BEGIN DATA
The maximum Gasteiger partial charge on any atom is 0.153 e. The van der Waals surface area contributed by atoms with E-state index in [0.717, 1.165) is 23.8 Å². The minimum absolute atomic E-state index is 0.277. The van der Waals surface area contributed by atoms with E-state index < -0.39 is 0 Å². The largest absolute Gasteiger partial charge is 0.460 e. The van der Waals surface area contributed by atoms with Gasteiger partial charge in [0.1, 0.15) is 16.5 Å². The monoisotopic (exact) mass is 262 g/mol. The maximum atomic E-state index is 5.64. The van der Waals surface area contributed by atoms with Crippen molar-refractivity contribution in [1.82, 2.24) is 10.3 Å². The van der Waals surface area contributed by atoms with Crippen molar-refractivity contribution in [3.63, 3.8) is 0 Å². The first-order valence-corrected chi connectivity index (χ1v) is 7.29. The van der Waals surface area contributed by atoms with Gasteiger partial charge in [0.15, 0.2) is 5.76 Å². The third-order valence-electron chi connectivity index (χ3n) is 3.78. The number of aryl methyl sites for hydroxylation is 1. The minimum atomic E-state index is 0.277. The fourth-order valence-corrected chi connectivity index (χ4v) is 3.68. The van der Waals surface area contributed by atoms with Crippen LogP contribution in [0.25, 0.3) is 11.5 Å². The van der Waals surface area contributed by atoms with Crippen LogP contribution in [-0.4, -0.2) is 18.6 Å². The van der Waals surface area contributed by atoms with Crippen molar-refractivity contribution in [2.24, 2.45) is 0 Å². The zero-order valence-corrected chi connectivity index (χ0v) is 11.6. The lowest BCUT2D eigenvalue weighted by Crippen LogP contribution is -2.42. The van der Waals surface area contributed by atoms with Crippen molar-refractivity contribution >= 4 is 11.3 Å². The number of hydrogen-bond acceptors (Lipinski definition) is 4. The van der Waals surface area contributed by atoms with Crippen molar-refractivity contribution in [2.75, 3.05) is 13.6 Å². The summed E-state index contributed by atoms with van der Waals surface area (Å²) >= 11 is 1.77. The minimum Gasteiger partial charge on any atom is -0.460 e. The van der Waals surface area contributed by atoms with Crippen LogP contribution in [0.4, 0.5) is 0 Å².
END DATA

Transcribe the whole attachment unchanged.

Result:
The maximum Gasteiger partial charge on any atom is 0.153 e. The van der Waals surface area contributed by atoms with E-state index in [0.717, 1.165) is 23.8 Å². The minimum absolute atomic E-state index is 0.277. The van der Waals surface area contributed by atoms with E-state index < -0.39 is 0 Å². The largest absolute Gasteiger partial charge is 0.460 e. The van der Waals surface area contributed by atoms with Gasteiger partial charge in [0.1, 0.15) is 16.5 Å². The monoisotopic (exact) mass is 262 g/mol. The maximum atomic E-state index is 5.64. The van der Waals surface area contributed by atoms with Crippen molar-refractivity contribution in [1.82, 2.24) is 10.3 Å². The van der Waals surface area contributed by atoms with Crippen molar-refractivity contribution in [3.63, 3.8) is 0 Å². The first-order valence-corrected chi connectivity index (χ1v) is 7.29. The van der Waals surface area contributed by atoms with Gasteiger partial charge in [0.15, 0.2) is 5.76 Å². The third-order valence-electron chi connectivity index (χ3n) is 3.78. The number of aryl methyl sites for hydroxylation is 1. The minimum atomic E-state index is 0.277. The fourth-order valence-corrected chi connectivity index (χ4v) is 3.68. The van der Waals surface area contributed by atoms with Crippen LogP contribution in [0.25, 0.3) is 11.5 Å². The van der Waals surface area contributed by atoms with Crippen LogP contribution in [-0.4, -0.2) is 18.6 Å². The van der Waals surface area contributed by atoms with Crippen molar-refractivity contribution in [2.24, 2.45) is 0 Å². The zero-order valence-corrected chi connectivity index (χ0v) is 11.6. The lowest BCUT2D eigenvalue weighted by Crippen LogP contribution is -2.42. The van der Waals surface area contributed by atoms with Crippen molar-refractivity contribution >= 4 is 11.3 Å². The number of hydrogen-bond acceptors (Lipinski definition) is 4. The van der Waals surface area contributed by atoms with Crippen molar-refractivity contribution in [2.75, 3.05) is 13.6 Å². The summed E-state index contributed by atoms with van der Waals surface area (Å²) >= 11 is 1.77. The minimum Gasteiger partial charge on any atom is -0.460 e. The van der Waals surface area contributed by atoms with Crippen LogP contribution in [0.4, 0.5) is 0 Å².